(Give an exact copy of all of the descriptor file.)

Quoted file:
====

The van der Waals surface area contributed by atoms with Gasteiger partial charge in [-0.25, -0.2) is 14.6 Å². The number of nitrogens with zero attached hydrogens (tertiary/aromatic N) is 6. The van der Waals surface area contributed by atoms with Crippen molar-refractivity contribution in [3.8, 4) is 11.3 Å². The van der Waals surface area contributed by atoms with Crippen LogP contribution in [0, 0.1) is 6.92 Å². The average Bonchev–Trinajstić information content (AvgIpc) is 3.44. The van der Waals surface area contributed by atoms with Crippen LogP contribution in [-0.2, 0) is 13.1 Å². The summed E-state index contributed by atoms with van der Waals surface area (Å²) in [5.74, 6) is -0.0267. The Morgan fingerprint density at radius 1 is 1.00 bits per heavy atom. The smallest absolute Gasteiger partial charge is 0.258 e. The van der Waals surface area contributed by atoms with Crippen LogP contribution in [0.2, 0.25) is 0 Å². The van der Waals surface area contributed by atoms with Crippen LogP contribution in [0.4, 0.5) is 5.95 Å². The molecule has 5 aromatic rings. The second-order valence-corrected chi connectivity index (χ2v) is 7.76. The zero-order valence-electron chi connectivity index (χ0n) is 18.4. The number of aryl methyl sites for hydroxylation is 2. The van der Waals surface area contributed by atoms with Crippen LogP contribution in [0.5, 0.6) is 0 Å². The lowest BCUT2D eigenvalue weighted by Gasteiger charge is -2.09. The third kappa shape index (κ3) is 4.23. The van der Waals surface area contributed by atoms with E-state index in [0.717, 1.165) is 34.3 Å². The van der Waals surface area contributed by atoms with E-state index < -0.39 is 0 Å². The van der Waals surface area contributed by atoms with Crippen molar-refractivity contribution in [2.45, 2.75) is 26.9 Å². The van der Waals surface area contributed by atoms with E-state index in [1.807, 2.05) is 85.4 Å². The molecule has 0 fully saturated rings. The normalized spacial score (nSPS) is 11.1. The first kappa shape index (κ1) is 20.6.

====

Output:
The van der Waals surface area contributed by atoms with Gasteiger partial charge in [-0.25, -0.2) is 14.6 Å². The number of nitrogens with zero attached hydrogens (tertiary/aromatic N) is 6. The van der Waals surface area contributed by atoms with Crippen molar-refractivity contribution in [3.8, 4) is 11.3 Å². The van der Waals surface area contributed by atoms with Crippen LogP contribution in [0, 0.1) is 6.92 Å². The average Bonchev–Trinajstić information content (AvgIpc) is 3.44. The van der Waals surface area contributed by atoms with Crippen LogP contribution in [-0.2, 0) is 13.1 Å². The summed E-state index contributed by atoms with van der Waals surface area (Å²) in [5.74, 6) is -0.0267. The Morgan fingerprint density at radius 1 is 1.00 bits per heavy atom. The smallest absolute Gasteiger partial charge is 0.258 e. The van der Waals surface area contributed by atoms with Crippen LogP contribution in [0.2, 0.25) is 0 Å². The van der Waals surface area contributed by atoms with Crippen LogP contribution in [0.4, 0.5) is 5.95 Å². The molecule has 5 aromatic rings. The second-order valence-corrected chi connectivity index (χ2v) is 7.76. The zero-order valence-electron chi connectivity index (χ0n) is 18.4. The number of aryl methyl sites for hydroxylation is 2. The van der Waals surface area contributed by atoms with Crippen LogP contribution in [0.5, 0.6) is 0 Å². The lowest BCUT2D eigenvalue weighted by Gasteiger charge is -2.09. The third kappa shape index (κ3) is 4.23. The van der Waals surface area contributed by atoms with E-state index in [0.717, 1.165) is 34.3 Å². The van der Waals surface area contributed by atoms with E-state index < -0.39 is 0 Å². The van der Waals surface area contributed by atoms with Crippen molar-refractivity contribution in [2.45, 2.75) is 26.9 Å². The van der Waals surface area contributed by atoms with E-state index in [1.807, 2.05) is 85.4 Å². The molecule has 0 fully saturated rings. The normalized spacial score (nSPS) is 11.1. The first kappa shape index (κ1) is 20.6.